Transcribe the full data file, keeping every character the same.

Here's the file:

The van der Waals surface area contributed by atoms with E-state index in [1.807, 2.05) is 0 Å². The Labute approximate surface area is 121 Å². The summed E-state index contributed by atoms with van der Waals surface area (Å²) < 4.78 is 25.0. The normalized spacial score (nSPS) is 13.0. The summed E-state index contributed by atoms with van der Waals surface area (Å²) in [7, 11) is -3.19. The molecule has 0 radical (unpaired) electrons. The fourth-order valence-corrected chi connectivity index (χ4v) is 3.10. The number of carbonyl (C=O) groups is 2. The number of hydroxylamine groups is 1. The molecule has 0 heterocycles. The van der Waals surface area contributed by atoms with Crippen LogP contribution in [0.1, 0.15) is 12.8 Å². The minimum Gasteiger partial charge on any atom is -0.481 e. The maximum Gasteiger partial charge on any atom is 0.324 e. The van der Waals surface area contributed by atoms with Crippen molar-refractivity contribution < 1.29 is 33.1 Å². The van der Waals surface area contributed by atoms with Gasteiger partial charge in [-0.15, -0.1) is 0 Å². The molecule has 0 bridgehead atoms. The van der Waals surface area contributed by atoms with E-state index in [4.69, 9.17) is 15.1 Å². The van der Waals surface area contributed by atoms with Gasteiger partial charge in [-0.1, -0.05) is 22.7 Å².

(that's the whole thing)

The van der Waals surface area contributed by atoms with E-state index in [1.807, 2.05) is 0 Å². The Labute approximate surface area is 121 Å². The summed E-state index contributed by atoms with van der Waals surface area (Å²) < 4.78 is 25.0. The normalized spacial score (nSPS) is 13.0. The summed E-state index contributed by atoms with van der Waals surface area (Å²) in [7, 11) is -3.19. The molecule has 0 radical (unpaired) electrons. The fourth-order valence-corrected chi connectivity index (χ4v) is 3.10. The number of carbonyl (C=O) groups is 2. The number of hydroxylamine groups is 1. The molecule has 0 heterocycles. The van der Waals surface area contributed by atoms with Crippen LogP contribution in [0.1, 0.15) is 12.8 Å². The minimum Gasteiger partial charge on any atom is -0.481 e. The maximum Gasteiger partial charge on any atom is 0.324 e. The van der Waals surface area contributed by atoms with Crippen molar-refractivity contribution < 1.29 is 33.1 Å². The van der Waals surface area contributed by atoms with Gasteiger partial charge in [-0.15, -0.1) is 0 Å². The molecule has 0 bridgehead atoms. The van der Waals surface area contributed by atoms with E-state index in [4.69, 9.17) is 15.1 Å². The van der Waals surface area contributed by atoms with Gasteiger partial charge in [-0.1, -0.05) is 22.7 Å².